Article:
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Posts Tagged ‘campgrounds’

Amnicon Falls, Courtesy of Expensive/Sold-Out Hotels Everywhere (Day 57)

September 15th, 2009 2 comments

I meant to stay the night in Duluth, but the Super 8 wanted $70 for a smoking room and the Motel 6 wouldn’t answer their phone. So I drove across the river to Superior, where cheap roadside motels were plentiful. But, despite all of them broadcasting “Vacancy” in red neon, none of them had rooms. Supposedly. I guess I could’ve shaved. Oh well.

So I drove on to the first campground in Wisconsin. It stays warmer at night in states where they have > 0% humidity it turns out. And where you’re below 7,000 feet elevation. It was dark when I got there. Slept pretty well. And when I woke up, the campground had waterfalls.

It probably had them when I went to sleep, too, but I have no evidence of this.

amicon-falls_with-bridgeThe pool is brown from the tannins!

Nice privacy in the campground — especially when only three of 30 campsites are taken. A little expensive for an out-of-stater ($22), though it wasn’t much cheaper for in-state ($16?). Ah well. Cheaper than $70 and less smoky, plus it got me closer to my next scheduled stop in Michigan than I would’ve been otherwise. Hooray Amnicon!

And then I left.

Went to a Country Kitchen restaurant, though, which had spectacular pancakes.

bkd

Legion Lake Campground at Custer State Park

September 7th, 2009 No comments

Stayed at this campground for a couple nights. It’s noteworthy because only five of the 15 sites have trees anywhere near them, otherwise you’re just camping on grass next to your neighbor who is also camping on grass. Also noteworthy for being overrun with bison.

legion-lake_campgroundThis bison guards the bathroom. And the photo reminds me of the Simpsons episode where Mr. Burns buys the Count Chocula cereal because the picture on the box looks like him.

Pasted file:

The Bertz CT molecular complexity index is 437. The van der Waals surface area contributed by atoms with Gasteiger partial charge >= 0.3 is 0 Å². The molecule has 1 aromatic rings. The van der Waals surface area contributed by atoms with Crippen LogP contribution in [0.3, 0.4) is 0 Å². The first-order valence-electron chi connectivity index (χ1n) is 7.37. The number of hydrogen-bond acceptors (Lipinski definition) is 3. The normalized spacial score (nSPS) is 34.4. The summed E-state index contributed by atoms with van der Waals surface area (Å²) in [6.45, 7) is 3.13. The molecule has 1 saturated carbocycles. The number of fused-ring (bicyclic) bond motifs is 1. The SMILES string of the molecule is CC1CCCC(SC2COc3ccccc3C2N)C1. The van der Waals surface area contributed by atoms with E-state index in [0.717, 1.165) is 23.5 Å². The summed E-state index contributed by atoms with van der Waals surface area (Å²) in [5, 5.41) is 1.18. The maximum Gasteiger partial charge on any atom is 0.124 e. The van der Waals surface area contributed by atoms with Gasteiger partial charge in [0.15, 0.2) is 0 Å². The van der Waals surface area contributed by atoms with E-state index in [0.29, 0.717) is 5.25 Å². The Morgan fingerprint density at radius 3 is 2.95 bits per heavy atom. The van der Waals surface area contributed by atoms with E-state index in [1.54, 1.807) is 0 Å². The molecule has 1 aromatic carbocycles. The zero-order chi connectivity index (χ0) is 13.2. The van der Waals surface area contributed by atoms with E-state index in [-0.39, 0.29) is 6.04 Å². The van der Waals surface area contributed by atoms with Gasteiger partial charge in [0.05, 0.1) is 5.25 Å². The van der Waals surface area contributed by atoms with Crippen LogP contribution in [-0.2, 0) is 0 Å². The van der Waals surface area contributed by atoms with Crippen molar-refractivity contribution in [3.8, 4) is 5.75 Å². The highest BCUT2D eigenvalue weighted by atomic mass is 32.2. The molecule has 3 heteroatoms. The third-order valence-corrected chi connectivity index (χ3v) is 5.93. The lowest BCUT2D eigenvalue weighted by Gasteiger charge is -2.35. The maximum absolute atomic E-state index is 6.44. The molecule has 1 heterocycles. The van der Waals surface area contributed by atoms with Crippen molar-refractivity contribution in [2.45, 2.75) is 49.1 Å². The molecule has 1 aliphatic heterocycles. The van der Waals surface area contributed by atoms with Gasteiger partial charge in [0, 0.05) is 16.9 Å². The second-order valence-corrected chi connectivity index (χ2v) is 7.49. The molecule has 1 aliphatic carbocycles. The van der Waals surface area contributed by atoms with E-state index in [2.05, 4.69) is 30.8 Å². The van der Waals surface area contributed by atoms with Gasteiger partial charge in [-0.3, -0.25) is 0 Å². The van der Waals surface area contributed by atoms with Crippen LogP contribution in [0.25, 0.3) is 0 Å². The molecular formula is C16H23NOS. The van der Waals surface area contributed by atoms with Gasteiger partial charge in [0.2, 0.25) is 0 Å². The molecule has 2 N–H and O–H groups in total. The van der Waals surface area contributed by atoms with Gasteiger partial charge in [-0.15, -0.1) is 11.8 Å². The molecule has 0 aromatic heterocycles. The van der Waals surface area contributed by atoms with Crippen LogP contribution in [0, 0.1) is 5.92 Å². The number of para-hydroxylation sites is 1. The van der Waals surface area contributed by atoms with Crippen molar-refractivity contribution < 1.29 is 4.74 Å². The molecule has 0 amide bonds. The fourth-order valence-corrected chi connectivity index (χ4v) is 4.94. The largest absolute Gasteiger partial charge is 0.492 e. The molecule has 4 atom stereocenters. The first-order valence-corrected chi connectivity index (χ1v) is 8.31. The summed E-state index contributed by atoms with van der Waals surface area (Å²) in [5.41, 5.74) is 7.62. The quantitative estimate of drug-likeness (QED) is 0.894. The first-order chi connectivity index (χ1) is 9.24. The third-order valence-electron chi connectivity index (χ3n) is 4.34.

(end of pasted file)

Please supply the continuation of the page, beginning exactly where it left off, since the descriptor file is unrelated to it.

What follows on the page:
legion-lake_campground-bisonFortunately, I got a site next to a tree, which offered some protection from the raging herd.

The campsite cost $20/night, but on the plus side the bathrooms have showers in them — you just have to fight through the bison before you can use them (and believe me, once you’ve wrestled a few bison, you *need* a shower).

bkd

FYI, Camper: This Is What a Bear Looks Like

August 31st, 2009 4 comments

You’re in J-353, Loop J. Just follow the main road until you get to Loop J, then turn left. Here are the bathrooms (circles map), you can go to the site right now, check-out is at noon. We have bears in Yellowstone, so there are a number of rules (circles bullet-pointed rules), so don’t leave any food out, any toiletries, trash, soap, otherwise the bears will come and if they become a problem, they may have to be killed (circles picture of bear).

bear-rules

I just wonder whether she circled the bear because she didn’t think I knew what one looked like, or if it was just for emphasis. Either way, it was dramatic.

bkd

Best of the West Coast: Other Stuff

August 22nd, 2009 2 comments

Since no one demanded it, I’m providing it.

Best West Coast Campgrounds

  1. Island Campground, Rogue-Umpqua (Day 16) – Riverside campsite, no mosquitoes, decent privacy, the sound of rushing water putting you to sleep…
  2. La Wiss Wiss Campground, Mt. Rainier (Days 24-25) – Riverside campsite (fine, you had to go down a trail), few mosquitoes, decent privacy, and the sound of rushing water to… A little less private than Island, quite a bit bigger, which is why it’s #2 instead of #1, despite the benefit of providing potable water.
  3. Dalles Campground, Mt. Rainier (Day 23) – Mt. Rainier has good campgrounds. For that matter, so far, everywhere that isn’t California has good campgrounds.